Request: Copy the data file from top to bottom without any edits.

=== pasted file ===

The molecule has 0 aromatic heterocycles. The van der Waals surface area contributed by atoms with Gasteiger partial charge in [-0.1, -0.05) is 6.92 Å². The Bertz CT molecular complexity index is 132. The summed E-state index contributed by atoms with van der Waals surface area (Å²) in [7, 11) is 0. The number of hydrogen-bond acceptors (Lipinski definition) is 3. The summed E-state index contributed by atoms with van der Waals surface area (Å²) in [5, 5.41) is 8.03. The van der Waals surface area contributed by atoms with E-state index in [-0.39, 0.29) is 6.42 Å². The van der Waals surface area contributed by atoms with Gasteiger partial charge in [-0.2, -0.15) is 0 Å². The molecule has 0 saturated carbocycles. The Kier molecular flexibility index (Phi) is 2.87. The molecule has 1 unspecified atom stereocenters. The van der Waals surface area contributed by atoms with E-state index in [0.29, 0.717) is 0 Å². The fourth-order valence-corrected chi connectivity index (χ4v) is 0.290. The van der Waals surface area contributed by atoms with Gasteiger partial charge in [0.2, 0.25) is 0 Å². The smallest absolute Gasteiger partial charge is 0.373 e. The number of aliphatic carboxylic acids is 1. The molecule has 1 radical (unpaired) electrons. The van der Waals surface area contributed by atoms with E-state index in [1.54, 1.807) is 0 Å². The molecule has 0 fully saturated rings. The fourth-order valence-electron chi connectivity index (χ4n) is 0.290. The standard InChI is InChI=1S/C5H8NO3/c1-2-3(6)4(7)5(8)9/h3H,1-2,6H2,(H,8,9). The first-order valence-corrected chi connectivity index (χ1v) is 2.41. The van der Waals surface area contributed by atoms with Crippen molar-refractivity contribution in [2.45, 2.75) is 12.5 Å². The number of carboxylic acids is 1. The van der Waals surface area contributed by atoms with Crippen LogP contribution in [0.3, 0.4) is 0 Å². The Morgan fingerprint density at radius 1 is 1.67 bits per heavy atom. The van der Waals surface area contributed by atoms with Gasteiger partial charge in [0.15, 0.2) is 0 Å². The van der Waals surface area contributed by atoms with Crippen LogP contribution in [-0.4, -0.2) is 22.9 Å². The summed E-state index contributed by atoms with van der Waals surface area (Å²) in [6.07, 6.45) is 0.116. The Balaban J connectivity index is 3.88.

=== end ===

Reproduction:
The molecule has 0 aromatic heterocycles. The van der Waals surface area contributed by atoms with Gasteiger partial charge in [-0.1, -0.05) is 6.92 Å². The Bertz CT molecular complexity index is 132. The summed E-state index contributed by atoms with van der Waals surface area (Å²) in [7, 11) is 0. The number of hydrogen-bond acceptors (Lipinski definition) is 3. The summed E-state index contributed by atoms with van der Waals surface area (Å²) in [5, 5.41) is 8.03. The van der Waals surface area contributed by atoms with E-state index in [-0.39, 0.29) is 6.42 Å². The van der Waals surface area contributed by atoms with Gasteiger partial charge in [-0.2, -0.15) is 0 Å². The molecule has 0 saturated carbocycles. The Kier molecular flexibility index (Phi) is 2.87. The molecule has 1 unspecified atom stereocenters. The van der Waals surface area contributed by atoms with E-state index in [0.29, 0.717) is 0 Å². The fourth-order valence-corrected chi connectivity index (χ4v) is 0.290. The van der Waals surface area contributed by atoms with Gasteiger partial charge in [0.2, 0.25) is 0 Å². The smallest absolute Gasteiger partial charge is 0.373 e. The number of aliphatic carboxylic acids is 1. The molecule has 1 radical (unpaired) electrons. The van der Waals surface area contributed by atoms with E-state index in [1.54, 1.807) is 0 Å². The molecule has 0 fully saturated rings. The fourth-order valence-electron chi connectivity index (χ4n) is 0.290. The standard InChI is InChI=1S/C5H8NO3/c1-2-3(6)4(7)5(8)9/h3H,1-2,6H2,(H,8,9). The first-order valence-corrected chi connectivity index (χ1v) is 2.41. The van der Waals surface area contributed by atoms with Crippen molar-refractivity contribution in [2.45, 2.75) is 12.5 Å². The number of carboxylic acids is 1. The van der Waals surface area contributed by atoms with Crippen LogP contribution in [0.3, 0.4) is 0 Å². The Morgan fingerprint density at radius 1 is 1.67 bits per heavy atom. The van der Waals surface area contributed by atoms with Gasteiger partial charge in [0.15, 0.2) is 0 Å². The van der Waals surface area contributed by atoms with Crippen LogP contribution in [-0.4, -0.2) is 22.9 Å². The summed E-state index contributed by atoms with van der Waals surface area (Å²) in [6.07, 6.45) is 0.116. The Balaban J connectivity index is 3.88.